This book throws me into a bit of a conflict. I liked most parts of it. The beginning and the history of wabi sabi and haikus were really well written. So were the descriptions used. The concepts were well-explained. And the book was neatly structured with Basho “speaking” to us at each beginning chapter. My favourite conversation was this:
It really spoke to me. This book is really awesome cos it refers to the writer as a her. Really surprising. I was jolted when I saw it.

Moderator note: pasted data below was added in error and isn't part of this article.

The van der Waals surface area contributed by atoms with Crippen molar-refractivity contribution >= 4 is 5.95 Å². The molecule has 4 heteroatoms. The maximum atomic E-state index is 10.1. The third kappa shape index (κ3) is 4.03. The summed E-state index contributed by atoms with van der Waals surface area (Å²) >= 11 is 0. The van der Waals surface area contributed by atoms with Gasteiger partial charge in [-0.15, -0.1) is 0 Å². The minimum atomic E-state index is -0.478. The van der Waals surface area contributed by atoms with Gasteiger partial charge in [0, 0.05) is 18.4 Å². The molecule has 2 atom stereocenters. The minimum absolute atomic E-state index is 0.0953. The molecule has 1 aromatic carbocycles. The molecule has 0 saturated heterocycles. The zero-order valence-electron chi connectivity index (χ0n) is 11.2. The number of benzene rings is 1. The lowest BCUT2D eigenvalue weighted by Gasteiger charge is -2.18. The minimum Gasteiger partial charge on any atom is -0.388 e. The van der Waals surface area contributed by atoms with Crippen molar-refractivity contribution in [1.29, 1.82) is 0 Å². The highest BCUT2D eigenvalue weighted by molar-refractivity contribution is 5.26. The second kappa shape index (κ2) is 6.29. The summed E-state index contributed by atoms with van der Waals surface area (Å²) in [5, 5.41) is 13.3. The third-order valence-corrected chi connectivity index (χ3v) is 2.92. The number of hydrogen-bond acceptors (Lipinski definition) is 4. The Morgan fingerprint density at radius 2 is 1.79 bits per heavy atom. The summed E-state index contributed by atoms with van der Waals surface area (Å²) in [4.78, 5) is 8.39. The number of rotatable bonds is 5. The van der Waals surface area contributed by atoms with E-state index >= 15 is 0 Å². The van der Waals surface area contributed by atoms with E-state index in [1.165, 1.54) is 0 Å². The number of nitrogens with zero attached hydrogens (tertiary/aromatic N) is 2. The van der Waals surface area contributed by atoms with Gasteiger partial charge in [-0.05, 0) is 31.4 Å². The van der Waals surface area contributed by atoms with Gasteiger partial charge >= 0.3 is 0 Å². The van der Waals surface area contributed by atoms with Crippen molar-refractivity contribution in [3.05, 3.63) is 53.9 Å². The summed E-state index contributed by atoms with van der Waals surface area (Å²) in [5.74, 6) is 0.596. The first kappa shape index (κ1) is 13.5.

The more I think about getting married, the more it seems like one long chore of being attached to someone. I think travelling the world is better suited for me. We’ll see I guess. I'll just continue exploring around the area in the meantime. Doesn’t make sense to know the world and not your own backyard.
What I didn’t like about the book was the part where the author sat out of ice-skating with his kids to observe and write. I get why he did that but it’s a little sad. I wonder if I'm doing the same thing by choosing not to participate as much in life. Is this okay? I feel like he missed out on some special moments by choosing that way.